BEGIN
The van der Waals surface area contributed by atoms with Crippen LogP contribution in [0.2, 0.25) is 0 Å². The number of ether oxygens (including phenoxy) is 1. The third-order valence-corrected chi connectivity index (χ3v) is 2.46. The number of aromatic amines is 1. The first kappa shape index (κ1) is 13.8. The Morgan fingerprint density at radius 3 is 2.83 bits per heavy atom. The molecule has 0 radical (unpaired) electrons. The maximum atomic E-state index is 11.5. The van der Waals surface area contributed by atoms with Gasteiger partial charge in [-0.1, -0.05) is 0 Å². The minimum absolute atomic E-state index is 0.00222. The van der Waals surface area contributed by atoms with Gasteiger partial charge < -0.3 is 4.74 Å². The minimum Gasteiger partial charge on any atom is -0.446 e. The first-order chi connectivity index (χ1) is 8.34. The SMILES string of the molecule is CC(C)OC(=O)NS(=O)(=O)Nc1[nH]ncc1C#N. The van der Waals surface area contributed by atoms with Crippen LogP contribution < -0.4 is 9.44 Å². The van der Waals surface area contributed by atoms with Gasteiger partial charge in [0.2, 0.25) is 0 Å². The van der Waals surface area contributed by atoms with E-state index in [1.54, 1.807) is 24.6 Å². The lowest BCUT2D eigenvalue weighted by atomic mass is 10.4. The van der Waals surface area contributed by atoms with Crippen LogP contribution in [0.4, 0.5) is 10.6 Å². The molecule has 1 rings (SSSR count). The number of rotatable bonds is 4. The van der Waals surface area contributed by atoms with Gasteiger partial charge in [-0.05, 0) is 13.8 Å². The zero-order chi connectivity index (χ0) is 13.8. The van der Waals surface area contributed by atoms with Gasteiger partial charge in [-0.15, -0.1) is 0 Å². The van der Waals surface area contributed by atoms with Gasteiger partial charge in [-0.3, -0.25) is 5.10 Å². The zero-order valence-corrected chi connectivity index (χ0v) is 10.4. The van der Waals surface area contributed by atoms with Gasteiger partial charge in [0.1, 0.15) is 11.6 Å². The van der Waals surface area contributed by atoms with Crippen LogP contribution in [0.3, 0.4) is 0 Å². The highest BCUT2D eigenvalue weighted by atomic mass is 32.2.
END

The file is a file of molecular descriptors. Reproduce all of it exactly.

The van der Waals surface area contributed by atoms with Crippen LogP contribution in [0.2, 0.25) is 0 Å². The number of ether oxygens (including phenoxy) is 1. The third-order valence-corrected chi connectivity index (χ3v) is 2.46. The number of aromatic amines is 1. The first kappa shape index (κ1) is 13.8. The Morgan fingerprint density at radius 3 is 2.83 bits per heavy atom. The molecule has 0 radical (unpaired) electrons. The maximum atomic E-state index is 11.5. The van der Waals surface area contributed by atoms with Gasteiger partial charge in [-0.1, -0.05) is 0 Å². The minimum absolute atomic E-state index is 0.00222. The van der Waals surface area contributed by atoms with Gasteiger partial charge < -0.3 is 4.74 Å². The minimum Gasteiger partial charge on any atom is -0.446 e. The first-order chi connectivity index (χ1) is 8.34. The SMILES string of the molecule is CC(C)OC(=O)NS(=O)(=O)Nc1[nH]ncc1C#N. The van der Waals surface area contributed by atoms with Crippen LogP contribution < -0.4 is 9.44 Å². The van der Waals surface area contributed by atoms with Gasteiger partial charge in [0.2, 0.25) is 0 Å². The van der Waals surface area contributed by atoms with E-state index in [1.54, 1.807) is 24.6 Å². The lowest BCUT2D eigenvalue weighted by atomic mass is 10.4. The van der Waals surface area contributed by atoms with Crippen LogP contribution in [0.4, 0.5) is 10.6 Å². The molecule has 1 rings (SSSR count). The number of rotatable bonds is 4. The van der Waals surface area contributed by atoms with Gasteiger partial charge in [-0.05, 0) is 13.8 Å². The zero-order chi connectivity index (χ0) is 13.8. The van der Waals surface area contributed by atoms with Gasteiger partial charge in [-0.15, -0.1) is 0 Å². The van der Waals surface area contributed by atoms with Gasteiger partial charge in [-0.3, -0.25) is 5.10 Å². The zero-order valence-corrected chi connectivity index (χ0v) is 10.4. The van der Waals surface area contributed by atoms with Gasteiger partial charge in [0.1, 0.15) is 11.6 Å². The van der Waals surface area contributed by atoms with Crippen LogP contribution in [0.3, 0.4) is 0 Å². The highest BCUT2D eigenvalue weighted by atomic mass is 32.2.